Reading Jackie: Her Autobiography in Books by William Kuhn
I really don’t remember when I first jumped on board the gilded train to Camelot. All I know is that by the end of high school, I had begun curating a respectable collection of Kennedy-related literature: Jackie Style, In the Kennedy Style, Jack and Jackie: Portrait of an American Marriage. By college, I had even acquired what can only be a cruel joke by a wrathful God on America’s most cherished icon of haute couture. Jacqueline Kennedy Onassis Paper Dolls begins with a young Miss Bouvier bared cheerfully to her skivvies, before an ominous warning on the debutante page not to “cut out white area between arm and body.”
What is absent from my archive of kitsch is anything dressed up as a “literary” treatment of the Kennedy myth (and myth, it so happens, was one of Jackie’s favorite literary subjects). Luckily for me, any misgivings I may have had about the frivolity of my inclinations have been graciously dispelled by William Kuhn’s recent addition to the Jackie canon. Reading Jackie: Her Autobiography in Books -- a work that is part popular history, part industry gossip, and part literary exegesis -- attempts to fill in the “white area” between this perennially alluring widow and the QVC jewelry now made in her image. Using the titles Jackie edited for Viking and Doubleday after both her marriages had ended, Kuhn attempts to “tell a story about her that she was never willing to tell in her own lifetime.” The problem is that -- much as it pains me to admit it -- Jackie’s professional accomplishments do not form an enticing enough subject for a nearly 300-page narrative, and for substance on the issues she cared about we’d be better off going straight to the books that Kuhn finds so revealing of her tastes and tribulations.
The difficulties all announce themselves in the prologue, when Kuhn observes that “The woman who had taught a nation what it was like to have courage had an instinct not to overdramatize things, to play it low-key, to stay upbeat.” And while that may be true of Jackie’s personal life (to which this book admits its scarcity of access, since its conceit is, respectfully, her work), it is a tough pill to swallow in regards to the images that are her most recognizable legacy. This is after all “the woman who launched the idea of Camelot,” who modeled her slain husband’s funeral after Abraham Lincoln’s and added a little boy’s iconic salute. The humanizing premise of Kuhn’s book contradicts the larger-than-life reason for its existence, as is made clear by his comparison of Jackie’s editorial oeuvre with Edith Wharton’s library. “[I]t was so central to understanding an important writer’s mind,” he remarks of the latter, clumsily sidestepping his own observation of Jackie’s desire for professional self-effacement. My Kennedy-loving credentials having been established, it seems fair to state the obvious here: Jackie O was not an important writer, and people aren’t really captivated by her mind, agile though it may have been.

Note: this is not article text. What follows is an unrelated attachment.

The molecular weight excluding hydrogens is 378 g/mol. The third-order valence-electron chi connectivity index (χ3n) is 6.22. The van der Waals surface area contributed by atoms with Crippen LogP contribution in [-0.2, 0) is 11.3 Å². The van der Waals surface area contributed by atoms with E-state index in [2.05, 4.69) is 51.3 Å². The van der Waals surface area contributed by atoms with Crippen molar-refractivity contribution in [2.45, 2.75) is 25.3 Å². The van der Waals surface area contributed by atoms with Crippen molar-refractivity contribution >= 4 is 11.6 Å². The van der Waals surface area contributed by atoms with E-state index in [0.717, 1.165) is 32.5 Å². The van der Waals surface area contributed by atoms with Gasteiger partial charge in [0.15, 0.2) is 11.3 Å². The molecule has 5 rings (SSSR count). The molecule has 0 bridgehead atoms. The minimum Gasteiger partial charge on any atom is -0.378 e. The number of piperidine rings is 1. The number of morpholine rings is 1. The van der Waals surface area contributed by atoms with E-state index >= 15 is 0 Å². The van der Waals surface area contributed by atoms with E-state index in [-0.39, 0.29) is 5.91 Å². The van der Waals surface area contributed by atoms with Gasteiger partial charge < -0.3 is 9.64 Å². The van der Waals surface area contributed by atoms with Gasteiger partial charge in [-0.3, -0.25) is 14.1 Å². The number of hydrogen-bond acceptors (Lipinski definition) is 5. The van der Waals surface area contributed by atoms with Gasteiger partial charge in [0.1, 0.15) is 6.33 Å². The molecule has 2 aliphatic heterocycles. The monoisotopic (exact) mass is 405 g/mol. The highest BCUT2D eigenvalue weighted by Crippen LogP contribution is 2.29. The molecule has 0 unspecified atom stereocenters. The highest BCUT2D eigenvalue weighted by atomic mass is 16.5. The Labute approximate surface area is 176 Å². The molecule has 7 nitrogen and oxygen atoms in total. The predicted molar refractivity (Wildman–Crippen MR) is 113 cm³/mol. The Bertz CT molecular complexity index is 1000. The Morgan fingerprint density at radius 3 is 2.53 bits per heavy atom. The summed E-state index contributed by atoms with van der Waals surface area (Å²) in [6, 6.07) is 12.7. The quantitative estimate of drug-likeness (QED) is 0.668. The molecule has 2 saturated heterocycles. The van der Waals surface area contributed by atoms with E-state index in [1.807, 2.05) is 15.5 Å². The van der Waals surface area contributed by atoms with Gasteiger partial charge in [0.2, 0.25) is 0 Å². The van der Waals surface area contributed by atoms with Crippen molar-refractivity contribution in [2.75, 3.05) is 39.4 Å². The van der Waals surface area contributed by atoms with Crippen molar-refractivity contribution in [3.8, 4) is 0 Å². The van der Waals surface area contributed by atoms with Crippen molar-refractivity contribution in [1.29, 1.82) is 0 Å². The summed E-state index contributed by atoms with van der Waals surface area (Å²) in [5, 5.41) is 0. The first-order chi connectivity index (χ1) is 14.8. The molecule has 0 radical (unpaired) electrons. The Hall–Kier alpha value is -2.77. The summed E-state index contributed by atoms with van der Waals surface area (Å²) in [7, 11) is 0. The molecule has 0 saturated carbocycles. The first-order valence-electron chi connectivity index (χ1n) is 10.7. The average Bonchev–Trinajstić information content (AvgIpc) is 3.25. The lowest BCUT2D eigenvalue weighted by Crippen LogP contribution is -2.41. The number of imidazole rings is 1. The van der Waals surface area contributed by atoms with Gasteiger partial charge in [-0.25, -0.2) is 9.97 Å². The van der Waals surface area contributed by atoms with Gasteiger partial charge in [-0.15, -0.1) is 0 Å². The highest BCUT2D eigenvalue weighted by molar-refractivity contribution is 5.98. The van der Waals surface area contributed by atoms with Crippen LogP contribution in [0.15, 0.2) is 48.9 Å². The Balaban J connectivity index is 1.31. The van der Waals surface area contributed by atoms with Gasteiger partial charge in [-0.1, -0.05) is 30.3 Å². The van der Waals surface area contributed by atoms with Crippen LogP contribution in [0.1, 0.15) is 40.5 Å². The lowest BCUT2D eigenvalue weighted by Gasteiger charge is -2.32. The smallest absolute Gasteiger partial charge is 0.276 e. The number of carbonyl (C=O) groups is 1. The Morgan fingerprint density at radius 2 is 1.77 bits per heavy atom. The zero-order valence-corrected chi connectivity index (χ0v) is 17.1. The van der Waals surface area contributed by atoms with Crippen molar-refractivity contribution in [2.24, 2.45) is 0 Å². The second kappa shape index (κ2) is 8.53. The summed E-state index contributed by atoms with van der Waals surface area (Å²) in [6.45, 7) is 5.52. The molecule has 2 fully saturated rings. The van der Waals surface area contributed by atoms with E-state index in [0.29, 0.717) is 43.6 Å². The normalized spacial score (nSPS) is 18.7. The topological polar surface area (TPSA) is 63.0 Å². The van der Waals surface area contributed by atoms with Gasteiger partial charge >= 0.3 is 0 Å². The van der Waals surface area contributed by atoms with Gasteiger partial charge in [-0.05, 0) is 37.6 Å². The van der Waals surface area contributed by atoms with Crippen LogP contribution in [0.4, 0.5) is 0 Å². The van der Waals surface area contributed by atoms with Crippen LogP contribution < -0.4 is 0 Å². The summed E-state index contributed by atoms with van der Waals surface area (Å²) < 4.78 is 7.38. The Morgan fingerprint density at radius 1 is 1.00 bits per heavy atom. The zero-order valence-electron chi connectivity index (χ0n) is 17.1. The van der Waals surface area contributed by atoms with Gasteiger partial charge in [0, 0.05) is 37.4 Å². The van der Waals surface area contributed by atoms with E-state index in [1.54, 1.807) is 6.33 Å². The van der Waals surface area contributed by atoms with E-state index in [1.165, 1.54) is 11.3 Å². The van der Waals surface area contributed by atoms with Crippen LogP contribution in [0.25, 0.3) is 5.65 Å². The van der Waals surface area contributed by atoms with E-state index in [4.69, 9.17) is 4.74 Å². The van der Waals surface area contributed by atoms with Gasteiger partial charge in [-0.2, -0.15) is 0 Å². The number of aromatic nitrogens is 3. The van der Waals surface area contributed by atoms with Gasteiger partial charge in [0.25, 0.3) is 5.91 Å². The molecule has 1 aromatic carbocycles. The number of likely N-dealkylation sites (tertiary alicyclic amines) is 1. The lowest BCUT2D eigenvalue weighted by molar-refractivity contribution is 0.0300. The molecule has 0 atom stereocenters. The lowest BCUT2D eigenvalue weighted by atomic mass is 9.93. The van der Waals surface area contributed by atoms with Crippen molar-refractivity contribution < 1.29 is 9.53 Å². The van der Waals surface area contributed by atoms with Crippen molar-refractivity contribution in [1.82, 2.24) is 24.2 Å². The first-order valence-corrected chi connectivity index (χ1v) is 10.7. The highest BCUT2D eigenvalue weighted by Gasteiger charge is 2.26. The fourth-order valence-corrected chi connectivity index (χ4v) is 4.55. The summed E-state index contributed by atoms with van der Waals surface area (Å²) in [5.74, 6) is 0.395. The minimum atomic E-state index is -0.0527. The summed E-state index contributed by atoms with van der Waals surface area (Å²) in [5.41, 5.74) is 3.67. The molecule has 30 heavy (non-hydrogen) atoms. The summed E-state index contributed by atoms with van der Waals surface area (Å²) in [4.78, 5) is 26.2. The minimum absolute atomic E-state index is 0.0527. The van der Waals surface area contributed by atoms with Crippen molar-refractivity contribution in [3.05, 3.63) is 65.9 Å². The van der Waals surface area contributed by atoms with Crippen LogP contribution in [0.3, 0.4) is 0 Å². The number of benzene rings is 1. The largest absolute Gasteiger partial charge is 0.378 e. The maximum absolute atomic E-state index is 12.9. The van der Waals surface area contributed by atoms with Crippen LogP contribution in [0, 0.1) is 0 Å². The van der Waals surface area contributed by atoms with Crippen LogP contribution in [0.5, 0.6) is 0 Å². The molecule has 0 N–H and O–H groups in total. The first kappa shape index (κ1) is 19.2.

This is not to say that Jacqueline Kennedy Onassis was not smart as a whip, in other words, but that she is most interesting in having masterfully exploited the gap between herself and her image. She wore high culture like an opera glove, delicate hand outstretched with Balanchinian flourish but withdrawn before the satin can be slid off. Though Kuhn is clearly trying to explore this disjunct and perhaps make it seem less pronounced, the result is that he foists literal readings upon a central character who inclines toward metaphor. Out of deference to Jackie’s winking cultivation, her finely tuned sense of rules, hierarchies and their subtle manipulation, I do not want to envision her plopped on the floor laying out books on ballet or eighteenth-century courtly life, bellowing “‘Oy vey,’ loud and low, in a deep voice.” And in his unrelenting efforts to nuance the image of Jackie as “the gossamer creation that she appears to be in many of her photographs,” Kuhn occasionally strays into absurdity and trite condescension. We find that her skills on the job weren’t so much a product of taste or social connections, but of her more relatable experience as a mother. Or that “Jackie’s discovery in these years was that reading by herself in a corner, sailing on a yacht, and buying couture clothes in Paris were all a great deal less sustaining than going into the office and drinking coffee out of a Styrofoam cup.” I’m sure. And Jackie would have strolled through Target arm in arm with Michelle Obama if only given the chance.